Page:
(Given at The Men’s Breakfast, November 7, 2015)
My Story – Charles Bronson Hunter
We are all immigrants, some later than others. My ancestors started in Normandy, in the northern part of France controlled at one time by England. They moved from Normandy to South West Scotland to become hunters for the Monarch of Scotland in 1013. The Hunters have a large estate on the west coast of Scotland, of approximately 2000 acres. The original castle is still there and a large Estate House. The original cut stone castle was one large room at the ground level with a large oak door to let cattle and horses in, in times of raids. A trap door inside led to the second floor with a removable ladder. All living quarters were on the 2nd and 3rd floors. The gable roof had a stone parapet all around it, accessible from the 2nd floor. Additions were made to this first castle. The Estate House is much larger and also had additions to it over the years. On the inside walls are pictures of the Hunter descendants. When I was there Neil Hunter was the head of the clan. Heidi stayed on the 3rd floor of the Estate house overnight two years ago. Pauline Hunter is the present head of the clan and is a descendent of an original Hunter daughter. The family go to the south of France for the winter and a caretaker lives there year round. The castle is used as a tourist attraction, selling Hunter plaids and giftware.
My family ancestors for some reason moved from Scotland to Carrickfergus, North Ireland, just across the Irish Sea, to strengthen the Protestant population. Several generations later, Grandfather Samuel Hunter moved to Glasgow because of the shipyard strike. He boarded with a vegetable market gardener for a year or two. He worked as a carpenter on the repairs of the Glasgow Cathedral. Then in 1867 at age 25, he sailed to Canada to Riceville to his Uncle Samuel’s farm and bush lot southeast of Ottawa, Ontario. Grandfather worked for his Uncle for two years and married one of his daughters, Sarah, for his first wife. Grandfather and Sarah moved to Scotland, Ontario in 1869. They had two boys and Arthur survived. Sarah died during a flu epidemic in 1875. Grandfather then married Emily Dean Backus from Hartford, Ontario. At that time, there were five widowed sisters in the Dean home. Grandfather lived on the northeast corner of Simcoe Street and Brant Street in Scotland. My father, Charles Dean, and his sister Lena grew up there. Grandfather Samuel grew fruit trees and flowers. During the winter, he took orders house to house on foot with sample pictures. He delivered the product in the spring by horse and democrat. Grandfather also grew several acres of onions. In 1885 Samuel, Emily, Arthur (15), Lena (6) and Charles Dean (1) moved to Delaware to see if peach trees would grow in that area. They were there for seven years and returned to Scotland leaving Arthur in Philadelphia where he had work.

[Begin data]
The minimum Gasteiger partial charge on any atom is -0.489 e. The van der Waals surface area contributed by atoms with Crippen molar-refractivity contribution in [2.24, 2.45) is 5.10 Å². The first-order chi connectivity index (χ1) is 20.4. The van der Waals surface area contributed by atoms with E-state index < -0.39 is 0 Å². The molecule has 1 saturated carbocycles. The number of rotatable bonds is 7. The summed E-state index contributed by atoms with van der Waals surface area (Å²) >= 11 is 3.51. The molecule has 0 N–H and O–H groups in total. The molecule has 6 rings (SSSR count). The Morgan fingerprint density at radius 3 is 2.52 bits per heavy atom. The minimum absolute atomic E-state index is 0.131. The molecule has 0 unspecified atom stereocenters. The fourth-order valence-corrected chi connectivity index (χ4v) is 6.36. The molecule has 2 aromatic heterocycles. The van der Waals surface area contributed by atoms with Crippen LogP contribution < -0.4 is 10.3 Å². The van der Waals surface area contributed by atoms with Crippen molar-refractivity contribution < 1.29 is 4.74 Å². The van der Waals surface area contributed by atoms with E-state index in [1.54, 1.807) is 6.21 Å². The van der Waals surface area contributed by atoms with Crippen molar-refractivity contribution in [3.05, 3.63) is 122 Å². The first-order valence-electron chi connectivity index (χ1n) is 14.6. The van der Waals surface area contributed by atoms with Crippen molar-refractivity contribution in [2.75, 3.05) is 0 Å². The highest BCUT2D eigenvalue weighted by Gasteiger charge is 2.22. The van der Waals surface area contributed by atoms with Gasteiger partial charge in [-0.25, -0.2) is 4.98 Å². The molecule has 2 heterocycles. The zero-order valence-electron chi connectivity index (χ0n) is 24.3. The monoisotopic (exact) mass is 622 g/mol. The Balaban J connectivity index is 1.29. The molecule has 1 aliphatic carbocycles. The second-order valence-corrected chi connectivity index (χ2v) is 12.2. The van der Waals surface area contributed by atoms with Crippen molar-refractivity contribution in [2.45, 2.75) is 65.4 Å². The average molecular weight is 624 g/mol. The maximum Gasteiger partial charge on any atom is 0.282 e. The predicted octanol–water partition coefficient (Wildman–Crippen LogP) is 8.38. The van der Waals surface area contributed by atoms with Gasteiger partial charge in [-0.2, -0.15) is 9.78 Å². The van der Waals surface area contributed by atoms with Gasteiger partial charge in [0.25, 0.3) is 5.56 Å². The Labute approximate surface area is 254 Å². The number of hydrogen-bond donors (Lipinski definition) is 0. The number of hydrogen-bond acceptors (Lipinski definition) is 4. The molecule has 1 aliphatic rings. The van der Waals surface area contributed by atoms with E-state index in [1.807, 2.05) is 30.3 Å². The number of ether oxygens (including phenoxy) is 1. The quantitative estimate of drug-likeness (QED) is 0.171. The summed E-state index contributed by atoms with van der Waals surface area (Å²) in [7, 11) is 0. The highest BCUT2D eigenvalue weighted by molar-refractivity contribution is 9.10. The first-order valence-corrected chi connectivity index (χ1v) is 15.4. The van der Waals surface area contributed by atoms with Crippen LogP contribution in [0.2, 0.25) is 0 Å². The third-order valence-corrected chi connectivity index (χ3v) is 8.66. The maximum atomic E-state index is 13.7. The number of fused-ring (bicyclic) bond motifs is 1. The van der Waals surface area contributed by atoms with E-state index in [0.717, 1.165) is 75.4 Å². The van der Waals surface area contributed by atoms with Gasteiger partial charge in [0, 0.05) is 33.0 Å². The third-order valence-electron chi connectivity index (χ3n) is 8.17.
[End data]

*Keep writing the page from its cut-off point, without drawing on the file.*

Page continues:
My Father decided he did not want to cultivate onions all his life so when he married Kate Halliday in 1910, they went to Brantford to live. He worked as a carpenter on the floor of the Lorne Bridge and also worked on building scaffolding for the plasterers and painters in the Capitol Theatre – today The Sanderson Center. He also worked for a time in the Keeton car motor factory. He later had a Keeton car.
Charles D. and Kate had three children – Enid, Mary and Charles Bronson (me). Grandfather (Samuel) Halliday, who lived in the white house on the southwest corner of Talbot and Church Streets, bought the parcel of land at the northeast corner of Oakland and Marcus Streets for Father to start a carpentry and lumber business. Charles Dean, Kate, Enid, Mary and I, Charles B., moved back to Scotland in 1922. Father started by building small buildings at the yard for farmers and delivered them by flatbed truck. Father built an office on Marcus Street, on the north end of the present building. Every year or two an addition was added to store lumber. The original shop was in the basement of the family home on Oakland Street. A shop was later built and then expanded at the lumber yard. Kate, my mother, kept the books for 25 years and then Mary took them over. I worked in the yard as soon as I was big enough and until 2005 when I was 84 years old. At the beginning lumber came in by boxcar, and was unloaded piece by piece, by hand onto a flatbed truck. The first truck was a chain drive, hard tire truck. As time went on more modern trucks did the work and lumber was delivered by transport trucks to the yard. Six generations of Hunters have and are still living in Scotland!
Samuel Hunter born 1841
Charles Dean Hunter 1884
Charles Bronson Hunter 1921
Robert Charles Hunter 1952
Aaron Charles Hunter 1984
Lillian Margaret Hunter 2012
Abigail Anne Hunter 2014
See you in the next one for Margaret’s Epilogue.